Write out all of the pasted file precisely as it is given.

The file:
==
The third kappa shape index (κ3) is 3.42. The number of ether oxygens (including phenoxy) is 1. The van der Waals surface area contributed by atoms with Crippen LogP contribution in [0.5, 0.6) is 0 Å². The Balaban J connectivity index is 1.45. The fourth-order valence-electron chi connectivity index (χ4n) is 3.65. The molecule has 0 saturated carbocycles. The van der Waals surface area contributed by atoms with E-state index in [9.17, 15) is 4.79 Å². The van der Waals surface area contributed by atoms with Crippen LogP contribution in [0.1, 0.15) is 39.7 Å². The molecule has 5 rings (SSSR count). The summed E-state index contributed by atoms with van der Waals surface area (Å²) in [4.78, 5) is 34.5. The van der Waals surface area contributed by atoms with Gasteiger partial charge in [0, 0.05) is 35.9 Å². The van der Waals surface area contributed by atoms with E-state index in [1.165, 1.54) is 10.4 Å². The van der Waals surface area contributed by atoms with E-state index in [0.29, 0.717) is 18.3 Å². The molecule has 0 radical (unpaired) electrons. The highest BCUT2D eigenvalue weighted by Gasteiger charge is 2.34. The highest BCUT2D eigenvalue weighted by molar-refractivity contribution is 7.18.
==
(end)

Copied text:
The third kappa shape index (κ3) is 3.42. The number of ether oxygens (including phenoxy) is 1. The van der Waals surface area contributed by atoms with Crippen LogP contribution in [0.5, 0.6) is 0 Å². The Balaban J connectivity index is 1.45. The fourth-order valence-electron chi connectivity index (χ4n) is 3.65. The molecule has 0 saturated carbocycles. The van der Waals surface area contributed by atoms with E-state index in [9.17, 15) is 4.79 Å². The van der Waals surface area contributed by atoms with Crippen LogP contribution in [0.1, 0.15) is 39.7 Å². The molecule has 5 rings (SSSR count). The summed E-state index contributed by atoms with van der Waals surface area (Å²) in [4.78, 5) is 34.5. The van der Waals surface area contributed by atoms with Gasteiger partial charge in [0, 0.05) is 35.9 Å². The van der Waals surface area contributed by atoms with E-state index in [1.165, 1.54) is 10.4 Å². The van der Waals surface area contributed by atoms with E-state index in [0.29, 0.717) is 18.3 Å². The molecule has 0 radical (unpaired) electrons. The highest BCUT2D eigenvalue weighted by Gasteiger charge is 2.34. The highest BCUT2D eigenvalue weighted by molar-refractivity contribution is 7.18.